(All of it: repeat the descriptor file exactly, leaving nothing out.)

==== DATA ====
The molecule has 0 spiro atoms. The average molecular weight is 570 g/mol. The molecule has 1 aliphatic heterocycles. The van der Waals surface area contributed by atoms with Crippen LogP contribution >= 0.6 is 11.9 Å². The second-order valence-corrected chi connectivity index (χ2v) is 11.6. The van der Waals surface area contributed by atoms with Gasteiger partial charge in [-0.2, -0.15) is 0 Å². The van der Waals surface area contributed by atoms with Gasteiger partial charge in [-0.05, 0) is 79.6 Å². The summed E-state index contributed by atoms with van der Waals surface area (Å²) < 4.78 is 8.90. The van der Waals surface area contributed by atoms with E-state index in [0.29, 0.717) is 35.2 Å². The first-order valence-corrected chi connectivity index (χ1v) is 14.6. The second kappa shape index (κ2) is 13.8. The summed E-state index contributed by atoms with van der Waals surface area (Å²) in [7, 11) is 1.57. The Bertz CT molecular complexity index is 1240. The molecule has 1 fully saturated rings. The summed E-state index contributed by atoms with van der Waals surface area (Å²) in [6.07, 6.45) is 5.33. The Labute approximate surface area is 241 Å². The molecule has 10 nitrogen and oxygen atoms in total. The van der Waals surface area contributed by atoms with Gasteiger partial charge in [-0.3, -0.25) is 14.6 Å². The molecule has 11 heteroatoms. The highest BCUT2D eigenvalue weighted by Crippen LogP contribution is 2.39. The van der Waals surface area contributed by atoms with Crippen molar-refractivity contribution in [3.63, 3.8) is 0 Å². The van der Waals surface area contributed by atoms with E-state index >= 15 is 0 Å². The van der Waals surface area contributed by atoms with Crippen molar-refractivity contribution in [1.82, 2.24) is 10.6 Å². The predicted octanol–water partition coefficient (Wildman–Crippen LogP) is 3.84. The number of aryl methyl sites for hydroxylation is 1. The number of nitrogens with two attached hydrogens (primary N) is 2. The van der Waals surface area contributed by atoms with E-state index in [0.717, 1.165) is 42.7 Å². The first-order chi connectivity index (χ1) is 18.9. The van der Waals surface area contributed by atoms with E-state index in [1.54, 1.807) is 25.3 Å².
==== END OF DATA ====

The molecule has 0 spiro atoms. The average molecular weight is 570 g/mol. The molecule has 1 aliphatic heterocycles. The van der Waals surface area contributed by atoms with Crippen LogP contribution >= 0.6 is 11.9 Å². The second-order valence-corrected chi connectivity index (χ2v) is 11.6. The van der Waals surface area contributed by atoms with Gasteiger partial charge in [-0.2, -0.15) is 0 Å². The van der Waals surface area contributed by atoms with Gasteiger partial charge in [-0.05, 0) is 79.6 Å². The summed E-state index contributed by atoms with van der Waals surface area (Å²) < 4.78 is 8.90. The van der Waals surface area contributed by atoms with E-state index in [0.29, 0.717) is 35.2 Å². The first-order valence-corrected chi connectivity index (χ1v) is 14.6. The second kappa shape index (κ2) is 13.8. The summed E-state index contributed by atoms with van der Waals surface area (Å²) in [7, 11) is 1.57. The Bertz CT molecular complexity index is 1240. The molecule has 1 fully saturated rings. The summed E-state index contributed by atoms with van der Waals surface area (Å²) in [6.07, 6.45) is 5.33. The Labute approximate surface area is 241 Å². The molecule has 10 nitrogen and oxygen atoms in total. The van der Waals surface area contributed by atoms with Gasteiger partial charge in [-0.3, -0.25) is 14.6 Å². The molecule has 11 heteroatoms. The highest BCUT2D eigenvalue weighted by Crippen LogP contribution is 2.39. The van der Waals surface area contributed by atoms with Crippen molar-refractivity contribution in [3.63, 3.8) is 0 Å². The van der Waals surface area contributed by atoms with E-state index >= 15 is 0 Å². The van der Waals surface area contributed by atoms with Crippen molar-refractivity contribution in [1.82, 2.24) is 10.6 Å². The predicted octanol–water partition coefficient (Wildman–Crippen LogP) is 3.84. The number of aryl methyl sites for hydroxylation is 1. The number of nitrogens with two attached hydrogens (primary N) is 2. The van der Waals surface area contributed by atoms with E-state index in [0.717, 1.165) is 42.7 Å². The first-order chi connectivity index (χ1) is 18.9. The van der Waals surface area contributed by atoms with E-state index in [1.54, 1.807) is 25.3 Å².